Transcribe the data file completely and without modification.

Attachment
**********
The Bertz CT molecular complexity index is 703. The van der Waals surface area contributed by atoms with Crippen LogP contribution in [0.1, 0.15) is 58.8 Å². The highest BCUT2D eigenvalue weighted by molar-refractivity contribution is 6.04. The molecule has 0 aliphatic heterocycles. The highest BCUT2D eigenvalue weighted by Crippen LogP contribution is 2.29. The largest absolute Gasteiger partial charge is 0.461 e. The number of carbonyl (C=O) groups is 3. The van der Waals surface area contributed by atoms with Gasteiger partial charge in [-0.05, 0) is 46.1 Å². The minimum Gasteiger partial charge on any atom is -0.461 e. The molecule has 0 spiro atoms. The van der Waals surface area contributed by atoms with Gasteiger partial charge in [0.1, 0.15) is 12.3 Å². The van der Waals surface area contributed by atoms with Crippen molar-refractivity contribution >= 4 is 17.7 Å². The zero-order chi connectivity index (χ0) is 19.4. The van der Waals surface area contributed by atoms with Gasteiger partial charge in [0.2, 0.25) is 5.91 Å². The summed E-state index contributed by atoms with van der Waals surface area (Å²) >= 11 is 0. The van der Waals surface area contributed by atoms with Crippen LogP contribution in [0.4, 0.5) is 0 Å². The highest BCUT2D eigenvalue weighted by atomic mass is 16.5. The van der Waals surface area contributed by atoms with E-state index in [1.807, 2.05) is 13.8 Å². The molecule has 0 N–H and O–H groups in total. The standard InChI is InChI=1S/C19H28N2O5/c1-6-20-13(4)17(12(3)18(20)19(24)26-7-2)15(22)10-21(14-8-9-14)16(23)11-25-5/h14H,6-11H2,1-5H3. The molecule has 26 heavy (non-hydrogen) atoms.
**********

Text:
The Bertz CT molecular complexity index is 703. The van der Waals surface area contributed by atoms with Crippen LogP contribution in [0.1, 0.15) is 58.8 Å². The highest BCUT2D eigenvalue weighted by molar-refractivity contribution is 6.04. The molecule has 0 aliphatic heterocycles. The highest BCUT2D eigenvalue weighted by Crippen LogP contribution is 2.29. The largest absolute Gasteiger partial charge is 0.461 e. The number of carbonyl (C=O) groups is 3. The van der Waals surface area contributed by atoms with Gasteiger partial charge in [-0.05, 0) is 46.1 Å². The minimum Gasteiger partial charge on any atom is -0.461 e. The molecule has 0 spiro atoms. The van der Waals surface area contributed by atoms with Gasteiger partial charge in [0.1, 0.15) is 12.3 Å². The van der Waals surface area contributed by atoms with Crippen molar-refractivity contribution >= 4 is 17.7 Å². The zero-order chi connectivity index (χ0) is 19.4. The van der Waals surface area contributed by atoms with Gasteiger partial charge in [0.2, 0.25) is 5.91 Å². The summed E-state index contributed by atoms with van der Waals surface area (Å²) >= 11 is 0. The van der Waals surface area contributed by atoms with Crippen LogP contribution in [0.4, 0.5) is 0 Å². The highest BCUT2D eigenvalue weighted by atomic mass is 16.5. The van der Waals surface area contributed by atoms with E-state index in [1.807, 2.05) is 13.8 Å². The molecule has 0 N–H and O–H groups in total. The standard InChI is InChI=1S/C19H28N2O5/c1-6-20-13(4)17(12(3)18(20)19(24)26-7-2)15(22)10-21(14-8-9-14)16(23)11-25-5/h14H,6-11H2,1-5H3. The molecule has 26 heavy (non-hydrogen) atoms.